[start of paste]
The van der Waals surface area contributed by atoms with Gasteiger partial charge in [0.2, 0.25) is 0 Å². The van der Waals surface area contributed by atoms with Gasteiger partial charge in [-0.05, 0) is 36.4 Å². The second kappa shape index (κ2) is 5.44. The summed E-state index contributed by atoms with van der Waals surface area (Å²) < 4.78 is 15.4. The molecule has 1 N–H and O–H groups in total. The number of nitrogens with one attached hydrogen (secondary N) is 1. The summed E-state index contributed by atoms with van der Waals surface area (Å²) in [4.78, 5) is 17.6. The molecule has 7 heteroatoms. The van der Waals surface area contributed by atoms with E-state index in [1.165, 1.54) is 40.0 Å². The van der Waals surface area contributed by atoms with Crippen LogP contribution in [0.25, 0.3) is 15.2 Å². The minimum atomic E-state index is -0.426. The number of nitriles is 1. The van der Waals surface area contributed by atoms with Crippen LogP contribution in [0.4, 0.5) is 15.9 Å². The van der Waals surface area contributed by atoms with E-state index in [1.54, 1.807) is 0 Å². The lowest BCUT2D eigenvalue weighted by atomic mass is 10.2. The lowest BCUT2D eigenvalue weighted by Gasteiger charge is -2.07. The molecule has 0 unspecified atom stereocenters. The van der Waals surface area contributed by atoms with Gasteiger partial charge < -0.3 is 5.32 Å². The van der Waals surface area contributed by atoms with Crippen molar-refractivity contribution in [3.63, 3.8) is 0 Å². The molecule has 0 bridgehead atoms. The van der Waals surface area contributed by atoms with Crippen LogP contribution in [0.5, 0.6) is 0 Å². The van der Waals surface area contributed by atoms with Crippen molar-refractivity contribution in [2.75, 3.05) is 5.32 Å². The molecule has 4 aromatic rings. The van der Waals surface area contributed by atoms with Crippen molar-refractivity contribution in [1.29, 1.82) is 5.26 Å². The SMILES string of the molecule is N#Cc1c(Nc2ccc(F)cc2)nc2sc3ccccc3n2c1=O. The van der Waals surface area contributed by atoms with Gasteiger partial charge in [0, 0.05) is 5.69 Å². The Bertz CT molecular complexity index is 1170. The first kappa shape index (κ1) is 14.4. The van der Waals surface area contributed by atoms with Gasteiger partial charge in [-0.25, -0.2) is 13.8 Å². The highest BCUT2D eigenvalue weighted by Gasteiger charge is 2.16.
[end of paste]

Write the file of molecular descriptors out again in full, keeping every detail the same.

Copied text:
The van der Waals surface area contributed by atoms with Gasteiger partial charge in [0.2, 0.25) is 0 Å². The van der Waals surface area contributed by atoms with Gasteiger partial charge in [-0.05, 0) is 36.4 Å². The second kappa shape index (κ2) is 5.44. The summed E-state index contributed by atoms with van der Waals surface area (Å²) < 4.78 is 15.4. The molecule has 1 N–H and O–H groups in total. The number of nitrogens with one attached hydrogen (secondary N) is 1. The summed E-state index contributed by atoms with van der Waals surface area (Å²) in [4.78, 5) is 17.6. The molecule has 7 heteroatoms. The van der Waals surface area contributed by atoms with E-state index in [1.165, 1.54) is 40.0 Å². The van der Waals surface area contributed by atoms with Crippen LogP contribution in [0.25, 0.3) is 15.2 Å². The minimum atomic E-state index is -0.426. The number of nitriles is 1. The van der Waals surface area contributed by atoms with Crippen LogP contribution in [0.4, 0.5) is 15.9 Å². The van der Waals surface area contributed by atoms with E-state index in [1.54, 1.807) is 0 Å². The lowest BCUT2D eigenvalue weighted by atomic mass is 10.2. The lowest BCUT2D eigenvalue weighted by Gasteiger charge is -2.07. The molecule has 0 unspecified atom stereocenters. The van der Waals surface area contributed by atoms with Gasteiger partial charge < -0.3 is 5.32 Å². The van der Waals surface area contributed by atoms with Crippen molar-refractivity contribution in [3.63, 3.8) is 0 Å². The molecule has 0 bridgehead atoms. The van der Waals surface area contributed by atoms with Crippen LogP contribution in [0.5, 0.6) is 0 Å². The van der Waals surface area contributed by atoms with Crippen molar-refractivity contribution in [2.75, 3.05) is 5.32 Å². The molecule has 4 aromatic rings. The van der Waals surface area contributed by atoms with Crippen molar-refractivity contribution in [1.29, 1.82) is 5.26 Å². The SMILES string of the molecule is N#Cc1c(Nc2ccc(F)cc2)nc2sc3ccccc3n2c1=O. The van der Waals surface area contributed by atoms with Gasteiger partial charge in [0, 0.05) is 5.69 Å². The Bertz CT molecular complexity index is 1170. The first kappa shape index (κ1) is 14.4. The van der Waals surface area contributed by atoms with Gasteiger partial charge in [-0.25, -0.2) is 13.8 Å². The highest BCUT2D eigenvalue weighted by Gasteiger charge is 2.16.